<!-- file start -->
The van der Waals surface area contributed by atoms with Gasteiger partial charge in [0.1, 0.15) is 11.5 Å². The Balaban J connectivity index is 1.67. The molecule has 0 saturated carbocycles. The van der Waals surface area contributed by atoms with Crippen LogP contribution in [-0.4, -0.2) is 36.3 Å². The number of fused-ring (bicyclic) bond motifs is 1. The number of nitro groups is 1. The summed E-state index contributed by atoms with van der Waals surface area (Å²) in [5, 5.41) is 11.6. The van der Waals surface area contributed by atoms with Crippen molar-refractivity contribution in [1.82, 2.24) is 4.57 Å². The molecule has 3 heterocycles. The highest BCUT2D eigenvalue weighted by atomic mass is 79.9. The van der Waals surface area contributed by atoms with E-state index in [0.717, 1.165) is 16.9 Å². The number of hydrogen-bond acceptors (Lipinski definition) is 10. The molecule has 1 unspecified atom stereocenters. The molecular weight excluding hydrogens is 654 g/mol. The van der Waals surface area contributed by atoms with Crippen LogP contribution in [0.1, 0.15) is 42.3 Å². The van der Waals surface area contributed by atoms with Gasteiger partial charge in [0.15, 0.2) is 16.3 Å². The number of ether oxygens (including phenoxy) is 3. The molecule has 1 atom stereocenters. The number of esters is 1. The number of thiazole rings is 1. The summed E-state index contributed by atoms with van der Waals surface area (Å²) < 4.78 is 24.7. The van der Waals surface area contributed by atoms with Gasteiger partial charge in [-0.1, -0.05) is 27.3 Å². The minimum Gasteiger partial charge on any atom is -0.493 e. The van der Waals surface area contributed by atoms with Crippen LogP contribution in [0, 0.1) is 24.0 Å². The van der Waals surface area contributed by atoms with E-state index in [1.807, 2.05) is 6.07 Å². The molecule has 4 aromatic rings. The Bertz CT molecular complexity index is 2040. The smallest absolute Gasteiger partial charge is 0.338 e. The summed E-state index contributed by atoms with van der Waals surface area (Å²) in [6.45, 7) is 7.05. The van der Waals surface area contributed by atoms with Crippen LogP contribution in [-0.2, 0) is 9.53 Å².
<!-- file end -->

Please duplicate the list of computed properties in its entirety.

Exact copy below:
The van der Waals surface area contributed by atoms with Gasteiger partial charge in [0.1, 0.15) is 11.5 Å². The Balaban J connectivity index is 1.67. The molecule has 0 saturated carbocycles. The van der Waals surface area contributed by atoms with Crippen LogP contribution in [-0.4, -0.2) is 36.3 Å². The number of fused-ring (bicyclic) bond motifs is 1. The number of nitro groups is 1. The summed E-state index contributed by atoms with van der Waals surface area (Å²) in [5, 5.41) is 11.6. The van der Waals surface area contributed by atoms with Crippen molar-refractivity contribution in [1.82, 2.24) is 4.57 Å². The molecule has 3 heterocycles. The highest BCUT2D eigenvalue weighted by atomic mass is 79.9. The van der Waals surface area contributed by atoms with E-state index in [0.717, 1.165) is 16.9 Å². The number of hydrogen-bond acceptors (Lipinski definition) is 10. The molecule has 1 unspecified atom stereocenters. The molecular weight excluding hydrogens is 654 g/mol. The van der Waals surface area contributed by atoms with Crippen LogP contribution in [0.1, 0.15) is 42.3 Å². The van der Waals surface area contributed by atoms with Gasteiger partial charge in [0.15, 0.2) is 16.3 Å². The number of ether oxygens (including phenoxy) is 3. The molecule has 1 atom stereocenters. The number of esters is 1. The number of thiazole rings is 1. The summed E-state index contributed by atoms with van der Waals surface area (Å²) < 4.78 is 24.7. The van der Waals surface area contributed by atoms with Gasteiger partial charge in [-0.1, -0.05) is 27.3 Å². The minimum Gasteiger partial charge on any atom is -0.493 e. The van der Waals surface area contributed by atoms with Crippen LogP contribution in [0, 0.1) is 24.0 Å². The van der Waals surface area contributed by atoms with E-state index in [1.807, 2.05) is 6.07 Å². The molecule has 4 aromatic rings. The Bertz CT molecular complexity index is 2040. The smallest absolute Gasteiger partial charge is 0.338 e. The summed E-state index contributed by atoms with van der Waals surface area (Å²) in [6.45, 7) is 7.05. The van der Waals surface area contributed by atoms with Crippen LogP contribution in [-0.2, 0) is 9.53 Å².